South Australia’s leading public health organisations have released a plan of five evidence-based priorities that if enacted by the next state government will lay the foundations for a healthier and happier population.
The Consortium comprises the SA Branches of the Public Health Association of Australia (PHAA), the Australian Health Promotion Association (AHPA), and the South Australian Council of Social Service (SACOSS). We all share a vision for a healthy, flourishing state, where every person has the opportunity to live well and prosper.
Our priorities are:
1. Increase investment in public health, disease prevention and health promotion
2. Build the capacity of the public health workforce into the future and beyond COVID-19
3. Reduce the harms from alcohol through the introduction of a floor price for the cheapest alcohol
4. Establish an independent state-wide monitoring system for health inequities
5. Create healthier environments for children.
The Consortium’s plan builds on South Australia’s successful COVID-19 response which demonstrated collaborative decision-making, to ensure the best possible balance between economic security, mental wellbeing, and safety from community transmission of the virus.
“The way SA Health and the wider community united and confronted the pandemic was commendable and definitely saved lives,” says PHAA SA Branch President, Dr Jacquie Bowden.
“Now is the time to build on those successes by enacting a plan to deal with numerous public health challenges that have not diminished while we’ve been battling COVID-19.”
The first priority involves an ongoing investment of a minimum of at least five per cent of the SA health budget on public health prevention.
“Taking this step would mean that SA follows best practice and brings us into line with countries such as Canada, New Zealand, and the United Kingdom,” says Dr Bowden.
“This investment will achieve the strategic vision of Wellbeing SA, so that South Australia is equipped to tackle health inequities across the state, and ensure a fairer health system for all, beyond the COVID-19 pandemic.”
The second priority concerns the state’s public health workforce. Successive governments have made numerous cuts to the local preventive health workforces since the 2012 McCann Review of Non-Hospital Based Services.
This is unsustainable and limits the government’s capacity to deliver essential health promotion and disease prevention initiatives, coupled with the challenges of public health professionals who will be retiring in the coming five to 10 years.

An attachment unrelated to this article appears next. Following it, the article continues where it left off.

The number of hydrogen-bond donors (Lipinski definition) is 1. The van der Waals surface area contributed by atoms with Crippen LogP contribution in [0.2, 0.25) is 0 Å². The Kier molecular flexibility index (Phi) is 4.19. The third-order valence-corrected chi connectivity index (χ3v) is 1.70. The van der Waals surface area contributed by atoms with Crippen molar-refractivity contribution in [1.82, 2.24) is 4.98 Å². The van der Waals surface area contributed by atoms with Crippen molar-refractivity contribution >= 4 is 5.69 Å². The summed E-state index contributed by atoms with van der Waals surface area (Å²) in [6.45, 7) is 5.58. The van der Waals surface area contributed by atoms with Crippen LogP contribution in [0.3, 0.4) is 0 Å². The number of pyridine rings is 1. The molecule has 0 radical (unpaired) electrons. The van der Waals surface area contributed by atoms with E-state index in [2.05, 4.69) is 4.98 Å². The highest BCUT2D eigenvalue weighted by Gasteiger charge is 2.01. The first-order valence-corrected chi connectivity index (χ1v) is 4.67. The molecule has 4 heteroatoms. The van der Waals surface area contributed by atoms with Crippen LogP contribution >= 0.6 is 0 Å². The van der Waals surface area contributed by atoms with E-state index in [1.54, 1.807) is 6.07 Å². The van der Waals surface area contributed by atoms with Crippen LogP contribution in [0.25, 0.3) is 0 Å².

“The next SA Government must urgently undertake a comprehensive review of the state’s preventive health workforce in order to develop an effective and sustainable workforce development strategy,” Dr Stefania Velardo, President of the AHPA SA Branch, says.
“We call for a dedicated employment training and development program for health promotion and disease prevention practitioners, as is seen in other states, to stimulate jobs and provide career pathways for practitioners with unique skills and expertise.”
Another priority involves creating an independent, state-wide monitoring system for health inequities. An online system available for all sectors of government and the public would show where the problems are and provide an evidence-base to formulate interventions and track progress over time.
Ross Womersley, SACOSS CEO said “While South Australia already collects a range of data and information, we know that health and social inequities occur across the health system. However, we do not necessarily have sufficiently independent and detailed analysis to aid us in responding effectively to these inequities.
“If we expand and deepen the scope of the state-wide monitoring work, we will be in a better position to pinpoint the associated determinants that impact on people’s health and wellbeing. This will enable us to argue for better resourcing in determinant areas such as the appropriateness of housing, levels and quality of employment and education, and digital inclusion amongst others.”
“There is no doubt that by analysing socio-demographic trends and geographic inequities, we can gain information about where preventative health interventions most need to be directed and will be of most benefit.” says SACOSS CEO Ross Womersley.
Another priority of the Consortium’s concerns setting a floor price for the cheapest forms of alcohol which is known to be an efficient and cost-effective strategy to reduce many harms from alcohol including hospital admissions, injury, assaults and child protection notifications. The fifth priority is to create healthier environments for children by reducing their exposure to the marketing of unhealthy products on government property and revising the food and drink policy for South Australian schools and preschools to ensure more nutritious options.
Taken together, these five priorities will lead to a healthier, happier state. The benefits will be considerable and will build on the successful health actions that have helped South Australia to confront and defeat COVID-19. We call on our MPs to support these priorities for the next election.